And yet, despite Turkey’s efforts to distract attention away from it, the Armenian genocide was more prominently remembered and discussed around the world in April 2015 than ever before following Pope Francis’ use of the word ‘genocide’, a vote on the subject by the European Parliament,57 and Kim Kardashian’s visit to the capital of Armenia.58 Memorial diplomacy as a tool to enforce silence thus has its limits. It has less effect on individuals or organisations who have no stake in the diplomatic relationship. Thus in Sydney the Armenian Genocide Centenary National Commemoration Evening on 24 April 2015 was held, but Australia’s Treasurer, Joe Hockey, who is of Armenian descent withdrew from his plan to speak on the occasion.59 Earlier in his career he had spoken passionately about the genocide in the Australian Parliament, but now as a government minister it seems diplomatic considerations had come into play.

In Turkey itself, the state’s power to control collective memory and enforce the denialist position has been challenged in recent years. A growing number of Turkish intellectuals and scholars, including Taner Akçam, Uğur Üngör, Fatma Müge Göçek, and the Nobel laureate Orhan Pamuk, have opened the debate on this once taboo topic. This has fed into and in turn been empowered by growing support from individuals and human rights groups who have organised conferences and commemorations every 24 April. In 2015, the centenary commemoration in Istanbul, organised by various international and Turkish human rights organisations such as the Turkish Human Rights Association IHD and DurDe (Say Stop to Racism and Nationalism), was attended by thousands of Turkish people as well as thousands of people coming from various parts of the diaspora.

In her essay ‘The History Question: Who Owns the Past?’ the Australian historian Inga Clendinnen writes, ‘The Turks, we were told, were honourable enemies,’ but she continues, ‘remembering the Armenians, we flinch.’60 In this Clendinnen is right but incomplete. During the war, Australians were well informed about the massacres. The newspaper coverage included a report from Charles Bean where he wrote, ‘The Turks, as the world knows, are at the present moment engaged-in an endeavour to wipe out the Armenian nation before they are stopped.’61 But subsequently Australia (as elsewhere) chose to forget the Armenians just as Bean did in the poem he inserted in The Anzac Book about ‘Abdul’: ‘though your name be black as ink. / For murder and rapine / [here at Gallipoli] / You’ve played the gentleman’.62 In the Ottoman Empire, there was a brief window after the ending of military censorship and particularly following the escape of the CUP leaders from the country, when the Ottoman press became fiercely critical of the CUP and its Armenian policies. But with the founding of the Republic, the memory of the Armenians was silenced. One hundred years later, the Gallipoli campaign still is one of the most important collective memories for Turkey and the most important one for Australia, but this history is neither a single nor a simple one. Like every society, both Australia and Turkey have spaces of silences from their history. The reconciliatory words of Kemal have been used to build warm relations through memorial diplomacy, but the dark underbelly of celebrating the Johnnies and the Mehmets has been the forgetting of the Armenians.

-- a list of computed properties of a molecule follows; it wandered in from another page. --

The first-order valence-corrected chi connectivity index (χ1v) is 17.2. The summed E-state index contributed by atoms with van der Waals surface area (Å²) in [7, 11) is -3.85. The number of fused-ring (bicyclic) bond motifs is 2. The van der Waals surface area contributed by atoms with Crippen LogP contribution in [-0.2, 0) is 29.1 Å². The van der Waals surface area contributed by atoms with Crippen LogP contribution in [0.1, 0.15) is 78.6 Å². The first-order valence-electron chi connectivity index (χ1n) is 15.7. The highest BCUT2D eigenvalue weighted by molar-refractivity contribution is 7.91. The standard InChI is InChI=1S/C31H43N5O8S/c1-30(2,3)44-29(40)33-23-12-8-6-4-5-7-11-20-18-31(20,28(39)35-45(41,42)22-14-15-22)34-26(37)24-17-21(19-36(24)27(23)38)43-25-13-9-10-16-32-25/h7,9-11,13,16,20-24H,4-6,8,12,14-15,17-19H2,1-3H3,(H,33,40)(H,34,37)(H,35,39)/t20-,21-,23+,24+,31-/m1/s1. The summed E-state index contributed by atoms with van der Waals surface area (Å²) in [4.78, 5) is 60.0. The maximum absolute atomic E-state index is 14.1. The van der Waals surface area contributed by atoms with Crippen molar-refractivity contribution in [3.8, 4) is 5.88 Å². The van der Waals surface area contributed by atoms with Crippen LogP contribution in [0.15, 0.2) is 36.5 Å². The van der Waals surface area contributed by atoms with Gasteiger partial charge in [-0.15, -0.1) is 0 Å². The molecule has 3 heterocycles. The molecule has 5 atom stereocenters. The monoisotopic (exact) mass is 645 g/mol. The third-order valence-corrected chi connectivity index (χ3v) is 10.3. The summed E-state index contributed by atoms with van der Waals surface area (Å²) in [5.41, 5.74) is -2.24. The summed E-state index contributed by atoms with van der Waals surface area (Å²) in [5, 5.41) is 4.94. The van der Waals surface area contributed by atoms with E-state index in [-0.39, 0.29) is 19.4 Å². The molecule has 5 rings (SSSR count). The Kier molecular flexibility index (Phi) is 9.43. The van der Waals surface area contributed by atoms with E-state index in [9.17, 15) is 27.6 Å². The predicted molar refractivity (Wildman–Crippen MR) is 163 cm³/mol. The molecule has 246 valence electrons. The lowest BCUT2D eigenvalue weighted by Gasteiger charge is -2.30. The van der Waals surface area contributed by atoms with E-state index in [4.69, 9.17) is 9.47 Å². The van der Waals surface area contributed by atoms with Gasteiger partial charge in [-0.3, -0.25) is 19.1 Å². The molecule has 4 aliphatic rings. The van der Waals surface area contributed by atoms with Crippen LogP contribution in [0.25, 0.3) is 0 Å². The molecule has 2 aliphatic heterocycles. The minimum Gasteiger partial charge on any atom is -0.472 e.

1 Inscription on the Kabatepe Ari Burnu Beach Memorial which was unveiled on 25 April 1985 on the occasion of the official renaming of Ari Burnu as Anzac Cove.

2 George L. Mosse, ‘National Cemeteries and National Revival: The Cult of the Fallen Soldiers in Germany’, Journal of Contemporary History 14:1 (1979): 16; Benedict Anderson, Imagined Communities: Reflections on the Origin and Spread of Nationalism, 3rd ed. (London: Verso, 1983), 9–10.

3 For example, Matthew Graves, ‘Memorial Diplomacy in Franco-Australian Relations’, in Nation, Memory and Great War Commemoration eds. Shanti Sumartojo and Ben Wellings (Oxford: Peter Lang, 2014), 169–88.

4 Jay Winter and Antoine Prost, The Great War in History: Debates and Controversies, 1914 to the Present, Studies in the Social and Cultural History of Modern Warfare (Cambridge: Cambridge University Press, 2005), 193–198.

5 Edward J. Erickson, Ordered to Die: A History of the Ottoman Army in the First World War (Westport, Connecticut: Greenwood Press, 2001); Edward J. Erickson, Gallipoli: The Ottoman Campaign (Barnsley: Pen & Sword Military, 2010); Stanford J. Shaw, The Ottoman Empire in World War I, Volume I: Prelude to War (Ankara: Turkish Historical Society, 2006); Stanford J. Shaw, The Ottoman Empire in World War I, Volume II: Triumph and Tragedy, November 1914-July 1916 (Ankara: Turkish Historical Society, 2008); Mesut Uyar, The Ottoman Defence against the Anzac Landing: 25 April 1915 (Sydney: Big Sky Publishing, 2015); Harvey Broadbent, Gallipoli: The Turkish Defence (Carlton, Vic: Melbourne University Publishing, 2015).